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How to Maintain Long-Lasting, Customer-Vendor Relationships

May 3, 2017 | Justin Gray | 1 Comment |

Tying the knotor fit to be tied?

You just married your true love. It was a grand wedding befitting the effort, consistency, and, of course, love you put into the relationship over time. Everyone in attendance was wowed by every last detail of the ceremony and walked away certain you truly had found your perfect match.

And then you didn’t speak to your spouse for six months.

What a letdown, huh? That’s how a lot of customers feel when they enter into a business relationship with a vendor. The courtship phase makes them feel like the most important company in the world, only to see their vendor’s eyes and hearts move on to the next target once the contract’s been signed.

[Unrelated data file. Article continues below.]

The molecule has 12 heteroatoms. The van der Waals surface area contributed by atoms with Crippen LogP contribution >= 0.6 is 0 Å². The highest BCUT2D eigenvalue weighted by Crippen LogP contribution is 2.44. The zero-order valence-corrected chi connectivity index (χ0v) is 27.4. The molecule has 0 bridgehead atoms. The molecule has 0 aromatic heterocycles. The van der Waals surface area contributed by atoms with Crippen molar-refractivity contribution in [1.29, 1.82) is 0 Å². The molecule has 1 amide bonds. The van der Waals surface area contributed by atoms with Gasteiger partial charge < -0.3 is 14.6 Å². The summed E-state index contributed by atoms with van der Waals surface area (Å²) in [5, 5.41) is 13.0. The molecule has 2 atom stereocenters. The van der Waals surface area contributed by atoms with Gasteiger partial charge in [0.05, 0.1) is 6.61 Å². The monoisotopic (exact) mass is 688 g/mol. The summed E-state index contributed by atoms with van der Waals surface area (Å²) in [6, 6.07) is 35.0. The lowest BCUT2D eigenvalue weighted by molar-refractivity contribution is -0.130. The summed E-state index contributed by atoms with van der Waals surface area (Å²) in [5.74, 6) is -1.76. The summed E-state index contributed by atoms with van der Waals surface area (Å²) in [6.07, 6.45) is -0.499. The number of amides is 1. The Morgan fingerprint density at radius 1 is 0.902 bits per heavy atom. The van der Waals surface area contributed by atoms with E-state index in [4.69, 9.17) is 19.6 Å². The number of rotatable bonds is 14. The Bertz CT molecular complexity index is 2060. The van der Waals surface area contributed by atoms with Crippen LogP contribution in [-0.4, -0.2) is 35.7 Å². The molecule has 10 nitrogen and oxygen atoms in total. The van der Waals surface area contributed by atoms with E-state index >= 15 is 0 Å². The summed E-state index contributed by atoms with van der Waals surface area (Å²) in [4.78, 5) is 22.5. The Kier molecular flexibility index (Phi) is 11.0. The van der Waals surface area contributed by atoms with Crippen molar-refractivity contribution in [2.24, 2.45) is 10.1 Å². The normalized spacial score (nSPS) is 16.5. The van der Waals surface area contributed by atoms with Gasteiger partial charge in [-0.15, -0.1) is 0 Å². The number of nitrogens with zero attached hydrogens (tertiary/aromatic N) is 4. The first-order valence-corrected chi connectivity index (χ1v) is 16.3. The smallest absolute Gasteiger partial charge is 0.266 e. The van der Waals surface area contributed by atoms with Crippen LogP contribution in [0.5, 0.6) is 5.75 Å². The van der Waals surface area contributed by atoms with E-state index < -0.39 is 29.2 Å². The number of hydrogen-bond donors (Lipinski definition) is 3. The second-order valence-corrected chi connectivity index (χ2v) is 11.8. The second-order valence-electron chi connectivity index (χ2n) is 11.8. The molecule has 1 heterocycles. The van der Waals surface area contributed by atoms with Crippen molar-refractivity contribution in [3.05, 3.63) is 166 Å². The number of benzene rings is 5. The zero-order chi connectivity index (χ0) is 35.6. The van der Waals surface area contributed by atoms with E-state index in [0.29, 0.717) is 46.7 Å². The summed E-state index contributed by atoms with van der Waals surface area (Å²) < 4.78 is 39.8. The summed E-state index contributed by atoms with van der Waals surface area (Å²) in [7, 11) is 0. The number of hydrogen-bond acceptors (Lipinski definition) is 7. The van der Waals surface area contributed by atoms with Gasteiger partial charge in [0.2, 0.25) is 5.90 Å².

Today’s successful B2B relationships have a post-nuptial honeymoon phase that never ends. Staying together and keeping engagement high requires a strategy that reminds customers of their value to youand how you continue to provide value for them.

Here’s what we like to do after our customers say “I do.”


Treating customers like they’re special starts right away. We like to deploy a two-part onboarding nurture process that includes emails and meetings. The key is to make each as personal as possiblenever bum your new customer out by sending them a templated welcome email.

Business relationships are better when all parties know each other and are comfortable together. That’s why getting everyone in the same room, either in person or on a video conference call, is so vital at the start. Onboarding meetings help you clearly outline the scope of the projects you’ll be collaborating on, make important team member introductions, and cover specifics like tech tools you’ll be using and timelines you’ll be sticking to.

You also have a golden opportunity to get to know each other on a personal level in the margins of these meetings. Don’t forgetbackchanneling goes a long way.

Unique swag